21 Numerical tests – Power grasp As a representative of power grasp layout we consider the grasp of an ashtray. Grasp analysis (independent joint control):  11 contact points: [T] 3 cps; [I], [M], [R], [L] 2cps each;  contact constraints: PCWF;  ;  ; (internal)  ; (internal, controllable)  ; (internal, passive)  force-closure: yes! Questions: What is the effect of hand embodiment for this grasp? Is the grasp still force-closure? For which synergy/synergies? What is the effect of synergies on grasp optimality criteria? ashtray.avi

22 Power grasp – Contact Stiffness Var.ns  Variation of the cost function (2-norm of contact force vector) as more synergies are engaged into the grasp.  The grasp is not always force-closure for the 1-st synergy.  Some effects of Contact Stiffness variation, units [N/mm].

23 Power grasp – Joint Stiffness Var.ns  Variation of the cost function (2-norm of contact force vector) as more synergies are engaged into the grasp.  The grasp is not always force-closure for the 1-st synergy.  Some effects of Joint Stiffness variation, units [N/mm].

24 Conclusions Theoretical results:  a way has been proposed to solve the force decomposition and optimization problem for hands with synergies;  a way to map synergies from the kinematic domain (where have been observed) to the force domain (soft-synergies). Numerical results:  force-closure properties of grasps strongly depends on which synergies are used to control the hand;  if the first few synergies (PCs) are not actively controlled, force-closure can be obtained only in many more DoFs;  no improvement beyond the first three synergies for precision grasp, continuous but small improvements in the whole-hand grasp case;  results are consistently robust with respect to different values of the stiffness parameters (uncertainty in their knowledge/control).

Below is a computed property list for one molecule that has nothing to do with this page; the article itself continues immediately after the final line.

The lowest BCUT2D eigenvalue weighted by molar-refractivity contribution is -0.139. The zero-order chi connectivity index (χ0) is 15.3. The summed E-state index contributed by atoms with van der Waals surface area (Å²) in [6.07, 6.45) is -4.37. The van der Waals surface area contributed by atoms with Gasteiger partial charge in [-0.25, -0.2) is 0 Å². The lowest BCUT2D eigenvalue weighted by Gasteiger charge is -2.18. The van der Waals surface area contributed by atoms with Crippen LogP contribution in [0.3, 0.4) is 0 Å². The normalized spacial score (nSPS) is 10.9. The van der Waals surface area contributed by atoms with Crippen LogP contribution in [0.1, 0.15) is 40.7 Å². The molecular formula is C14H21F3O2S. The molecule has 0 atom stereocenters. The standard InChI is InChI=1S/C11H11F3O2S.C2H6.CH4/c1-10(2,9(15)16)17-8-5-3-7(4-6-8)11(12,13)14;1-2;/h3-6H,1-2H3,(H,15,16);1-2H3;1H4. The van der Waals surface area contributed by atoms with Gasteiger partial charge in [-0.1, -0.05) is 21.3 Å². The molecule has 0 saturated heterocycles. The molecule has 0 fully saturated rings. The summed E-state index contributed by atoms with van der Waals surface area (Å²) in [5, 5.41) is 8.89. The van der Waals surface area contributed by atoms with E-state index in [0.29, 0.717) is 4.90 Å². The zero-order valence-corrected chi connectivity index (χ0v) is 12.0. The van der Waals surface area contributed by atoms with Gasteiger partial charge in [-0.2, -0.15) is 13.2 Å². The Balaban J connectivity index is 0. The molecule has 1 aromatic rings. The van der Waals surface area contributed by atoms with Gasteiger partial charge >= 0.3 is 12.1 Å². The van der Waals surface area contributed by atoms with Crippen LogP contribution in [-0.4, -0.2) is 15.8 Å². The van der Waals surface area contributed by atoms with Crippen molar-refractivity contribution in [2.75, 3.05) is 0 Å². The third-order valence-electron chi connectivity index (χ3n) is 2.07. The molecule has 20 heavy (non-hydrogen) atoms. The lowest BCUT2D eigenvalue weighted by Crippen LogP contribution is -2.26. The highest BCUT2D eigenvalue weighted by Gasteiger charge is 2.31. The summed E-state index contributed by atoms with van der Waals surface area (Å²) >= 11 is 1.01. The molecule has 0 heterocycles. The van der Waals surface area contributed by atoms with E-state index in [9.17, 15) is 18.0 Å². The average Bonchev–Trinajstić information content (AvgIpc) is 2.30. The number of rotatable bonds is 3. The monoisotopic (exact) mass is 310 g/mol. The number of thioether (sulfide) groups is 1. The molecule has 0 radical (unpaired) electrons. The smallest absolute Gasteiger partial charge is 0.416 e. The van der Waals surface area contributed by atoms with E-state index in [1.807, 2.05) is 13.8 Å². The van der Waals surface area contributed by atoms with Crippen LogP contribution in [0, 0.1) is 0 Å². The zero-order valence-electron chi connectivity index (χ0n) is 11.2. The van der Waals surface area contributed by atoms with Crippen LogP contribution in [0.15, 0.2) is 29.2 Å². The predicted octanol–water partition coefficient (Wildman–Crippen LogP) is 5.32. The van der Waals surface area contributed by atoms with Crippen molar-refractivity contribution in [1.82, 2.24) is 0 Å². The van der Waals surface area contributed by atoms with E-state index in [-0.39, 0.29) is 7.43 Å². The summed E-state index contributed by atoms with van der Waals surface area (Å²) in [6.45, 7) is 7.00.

25 Modelling and Control of a Tendon Actuated Biomorphic Hand

26 Biomorphic reference scheme

27 Contact points move over the surfaces [M. Gabiccini, A. Bicchi, GRSSP Workshop, 2008] Object Palm Contact frames Convective coords Finger Object/finger contact

28 Total wrench on each limb Resultant wrench on the -th body: where : is the wrench applied by the tendons expressed in body frame is the wrench applied by the contact forces expressed in body frame

29 The vector must be chosen by means of an optimization routine to fulfill all the constraints. This can be formulated as a convex optimization problem. Solution of the problem We search a vector such that the system is in equilibrium and all the friction/tendon constraints are satisfied (tendon tension must be positive): If we consider the complete system, we obtain: the system must be in equilibrium under an external wrench, therefore: where is the particular solution; is the homogeneous solution that not affect the overall system eq.

30 Control scheme TRAJECTORY GENERATION INITIAL CONDITIONS COMPUTED TORQUE SYSTEM DYNAMICS OPTIMIZATION ROUTINE CONTACT KINEMATICS SOLUTION (TENDON TENSIONS)